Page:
How are you going to compete against an IBM or Accenture turning up and saying “sure guv, no problems, we do all that and more – we’re the answer to your prayers mate!”?

Of course, the more sensible and mature clients are going down the multi-sourcing route, which is to your benefit, but I’m increasingly working on synergistic relationships between BPO and ITO firms before a client has specifically asked for it. There are several advantages to this approach, including:

  1. The cost of sale for each party goes down and,
  2. Each firm’s margins are strengthened because they are concentrating on what they’re really good at

There is the obvious issue of governance to consider (and I will be looking at that in another blog), but in the current economic climate, this type of arrangement could and should lead to more positive outcomes for clients and service providers alike.

Change the DNA, change the beast

June 7, 2009

Following a meeting at Reform last week, several suggestions came out: (as Reform runs under the Chatham House rule, I can’t say who said what, but I can give you a flavour).

  1. Those who run political initiatives are not asked to justify the routine costs of governing
  2. There is a huge issue with the cultural DNA differences between public and private sectors in terms of reviewing
  3. The public sector is very diverse and diluted and although devolution is a key driver for change, the “it’s our money and we’ll decide how to spend it” mentality is alive and well in government departments

I’ll leave the recommendations to come from the authors of a paper due out in the next couple of weeks. Nevertheless there are a couple of points I think are worth raising now.

  1. Government needs to push service delivery as far as possible to the private sector and offer contracts to local/national  businesses to enhance the local economy, notwithstanding the need to comply with EU competition law
  2. The government should become both the commissioner of services and the quality assurance auditor, to ensure efficiency and cost-effectiveness
  3. There is a need to build a vehicle which could be a consortium or joint venture between government and one or several private sector partners that will administer the transformation and contracts to service providers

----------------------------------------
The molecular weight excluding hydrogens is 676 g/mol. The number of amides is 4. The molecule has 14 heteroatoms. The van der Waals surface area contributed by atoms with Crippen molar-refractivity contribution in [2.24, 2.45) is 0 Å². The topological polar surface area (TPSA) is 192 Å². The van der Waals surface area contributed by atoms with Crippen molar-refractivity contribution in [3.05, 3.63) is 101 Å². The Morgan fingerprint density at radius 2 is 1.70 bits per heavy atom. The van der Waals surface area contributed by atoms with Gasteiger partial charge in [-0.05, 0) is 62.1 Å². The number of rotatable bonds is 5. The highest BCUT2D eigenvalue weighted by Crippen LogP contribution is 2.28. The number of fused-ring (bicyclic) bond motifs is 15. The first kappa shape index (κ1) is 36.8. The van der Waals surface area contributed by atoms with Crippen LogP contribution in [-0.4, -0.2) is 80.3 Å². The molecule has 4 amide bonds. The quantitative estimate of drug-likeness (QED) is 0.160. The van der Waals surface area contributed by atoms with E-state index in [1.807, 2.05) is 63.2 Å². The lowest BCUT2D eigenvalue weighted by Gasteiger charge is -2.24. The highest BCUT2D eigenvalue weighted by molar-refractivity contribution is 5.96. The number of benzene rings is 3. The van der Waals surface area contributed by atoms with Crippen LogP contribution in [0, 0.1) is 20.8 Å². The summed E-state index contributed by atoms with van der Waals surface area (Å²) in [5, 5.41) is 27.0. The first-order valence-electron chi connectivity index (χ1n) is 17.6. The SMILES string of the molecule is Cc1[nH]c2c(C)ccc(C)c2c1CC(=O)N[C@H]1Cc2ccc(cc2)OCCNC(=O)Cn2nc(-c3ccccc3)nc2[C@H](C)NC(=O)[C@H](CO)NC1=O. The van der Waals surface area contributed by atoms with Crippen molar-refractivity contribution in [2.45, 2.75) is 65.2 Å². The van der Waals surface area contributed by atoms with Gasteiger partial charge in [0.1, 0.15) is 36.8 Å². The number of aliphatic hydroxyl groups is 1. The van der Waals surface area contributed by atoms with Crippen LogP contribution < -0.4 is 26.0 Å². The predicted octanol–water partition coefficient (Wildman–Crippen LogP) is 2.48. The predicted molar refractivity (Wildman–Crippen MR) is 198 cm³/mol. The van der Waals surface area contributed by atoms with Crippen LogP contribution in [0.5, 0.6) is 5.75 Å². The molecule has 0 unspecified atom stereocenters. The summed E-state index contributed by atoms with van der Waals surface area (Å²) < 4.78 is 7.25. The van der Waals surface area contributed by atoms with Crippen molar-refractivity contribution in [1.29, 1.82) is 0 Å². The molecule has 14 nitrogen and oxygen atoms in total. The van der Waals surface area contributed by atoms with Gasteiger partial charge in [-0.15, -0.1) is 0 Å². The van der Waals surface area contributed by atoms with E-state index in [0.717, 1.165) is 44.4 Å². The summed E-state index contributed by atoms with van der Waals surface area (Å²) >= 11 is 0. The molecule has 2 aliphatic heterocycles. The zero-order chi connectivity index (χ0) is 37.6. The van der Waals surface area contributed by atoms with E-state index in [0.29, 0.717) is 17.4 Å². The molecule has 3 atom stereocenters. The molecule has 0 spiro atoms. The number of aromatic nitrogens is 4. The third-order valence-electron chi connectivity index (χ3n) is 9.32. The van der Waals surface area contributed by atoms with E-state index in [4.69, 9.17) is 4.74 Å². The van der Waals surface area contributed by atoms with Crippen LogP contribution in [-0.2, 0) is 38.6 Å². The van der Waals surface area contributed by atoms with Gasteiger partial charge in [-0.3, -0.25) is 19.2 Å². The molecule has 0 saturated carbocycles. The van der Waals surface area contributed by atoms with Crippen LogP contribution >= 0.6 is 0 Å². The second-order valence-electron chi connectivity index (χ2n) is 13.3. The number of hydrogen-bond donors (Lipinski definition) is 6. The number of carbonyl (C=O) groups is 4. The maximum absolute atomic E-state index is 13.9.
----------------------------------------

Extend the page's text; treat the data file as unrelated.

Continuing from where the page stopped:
I’m having a follow-up meeting tomorrow to discuss this in more detail, but I believe that only by changing the DNA of the public sector, can we change the beast.

No option is off the table

June 3, 2009

Local governments are considering the best operating model for post CSR10. Councils have already tried a technology-led approach which involves re-platforming the disparate systems and from that, undertaking business process reengineering to deliver efficiencies in operational departments enabled by the new systems.

A second iteration on this theme is to outsource back office functions to deliver savings in finance and accounting, human resources, procurement etc. However, with the likelihood of cuts of up to 30% in central government grant aid from 2011, this shaving the parmesan approach is untenable.

I’ve been working on a possible solution, but I need input. What are the solutions; the more radical the better? Start the debate.

Why would I want to co-operate?

June 1, 2009

Increasingly a closer, more reciprocal relationship between the outsourcing provider and third party advisor is required that ensures stronger governance and accountability. In this more heterogeneous environment, the advisor acts as a trusted advisor to the client, stringently reviewing the providers’ performance and ensuring that the outsourcing contract is open, honest and much less likely to fail. This development will prevent outsourcing suppliers taking on work they don’t have the necessary expertise and capacity to carry out.

I wrote this for an article coming out next month. Now if only some of the major outsourcing providers would take notice…